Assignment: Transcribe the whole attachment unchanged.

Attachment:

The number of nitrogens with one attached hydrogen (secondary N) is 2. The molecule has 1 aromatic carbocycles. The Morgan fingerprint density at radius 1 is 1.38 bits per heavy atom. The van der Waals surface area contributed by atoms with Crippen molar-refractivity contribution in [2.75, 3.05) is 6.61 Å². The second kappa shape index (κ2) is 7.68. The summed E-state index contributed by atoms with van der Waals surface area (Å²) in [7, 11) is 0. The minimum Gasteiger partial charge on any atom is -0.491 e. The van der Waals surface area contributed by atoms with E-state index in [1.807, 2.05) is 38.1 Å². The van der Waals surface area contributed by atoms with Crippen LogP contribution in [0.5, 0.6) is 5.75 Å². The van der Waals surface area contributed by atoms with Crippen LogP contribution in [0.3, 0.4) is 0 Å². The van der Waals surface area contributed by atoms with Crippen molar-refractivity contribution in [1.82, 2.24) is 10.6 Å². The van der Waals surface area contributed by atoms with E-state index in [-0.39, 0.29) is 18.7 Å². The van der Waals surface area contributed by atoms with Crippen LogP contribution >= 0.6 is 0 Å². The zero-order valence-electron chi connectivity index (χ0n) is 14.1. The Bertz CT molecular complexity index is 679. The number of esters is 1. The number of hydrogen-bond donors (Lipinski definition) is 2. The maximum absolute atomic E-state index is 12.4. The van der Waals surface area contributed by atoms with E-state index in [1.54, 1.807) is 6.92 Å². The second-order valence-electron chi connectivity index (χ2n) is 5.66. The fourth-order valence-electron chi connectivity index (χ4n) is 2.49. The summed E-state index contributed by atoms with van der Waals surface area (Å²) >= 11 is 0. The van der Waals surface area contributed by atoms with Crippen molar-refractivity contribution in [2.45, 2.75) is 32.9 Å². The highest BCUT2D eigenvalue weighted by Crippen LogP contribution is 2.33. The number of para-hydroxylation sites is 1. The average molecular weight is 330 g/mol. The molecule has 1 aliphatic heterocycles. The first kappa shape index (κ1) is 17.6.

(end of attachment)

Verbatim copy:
The number of nitrogens with one attached hydrogen (secondary N) is 2. The molecule has 1 aromatic carbocycles. The Morgan fingerprint density at radius 1 is 1.38 bits per heavy atom. The van der Waals surface area contributed by atoms with Crippen molar-refractivity contribution in [2.75, 3.05) is 6.61 Å². The second kappa shape index (κ2) is 7.68. The summed E-state index contributed by atoms with van der Waals surface area (Å²) in [7, 11) is 0. The minimum Gasteiger partial charge on any atom is -0.491 e. The van der Waals surface area contributed by atoms with E-state index in [1.807, 2.05) is 38.1 Å². The van der Waals surface area contributed by atoms with Crippen LogP contribution in [0.5, 0.6) is 5.75 Å². The van der Waals surface area contributed by atoms with Crippen LogP contribution in [0.3, 0.4) is 0 Å². The van der Waals surface area contributed by atoms with Crippen molar-refractivity contribution in [1.82, 2.24) is 10.6 Å². The van der Waals surface area contributed by atoms with E-state index in [-0.39, 0.29) is 18.7 Å². The van der Waals surface area contributed by atoms with Crippen LogP contribution >= 0.6 is 0 Å². The zero-order valence-electron chi connectivity index (χ0n) is 14.1. The Bertz CT molecular complexity index is 679. The number of esters is 1. The number of hydrogen-bond donors (Lipinski definition) is 2. The maximum absolute atomic E-state index is 12.4. The van der Waals surface area contributed by atoms with E-state index in [1.54, 1.807) is 6.92 Å². The second-order valence-electron chi connectivity index (χ2n) is 5.66. The fourth-order valence-electron chi connectivity index (χ4n) is 2.49. The summed E-state index contributed by atoms with van der Waals surface area (Å²) >= 11 is 0. The van der Waals surface area contributed by atoms with Crippen molar-refractivity contribution in [2.45, 2.75) is 32.9 Å². The highest BCUT2D eigenvalue weighted by Crippen LogP contribution is 2.33. The number of para-hydroxylation sites is 1. The average molecular weight is 330 g/mol. The molecule has 1 aliphatic heterocycles. The first kappa shape index (κ1) is 17.6.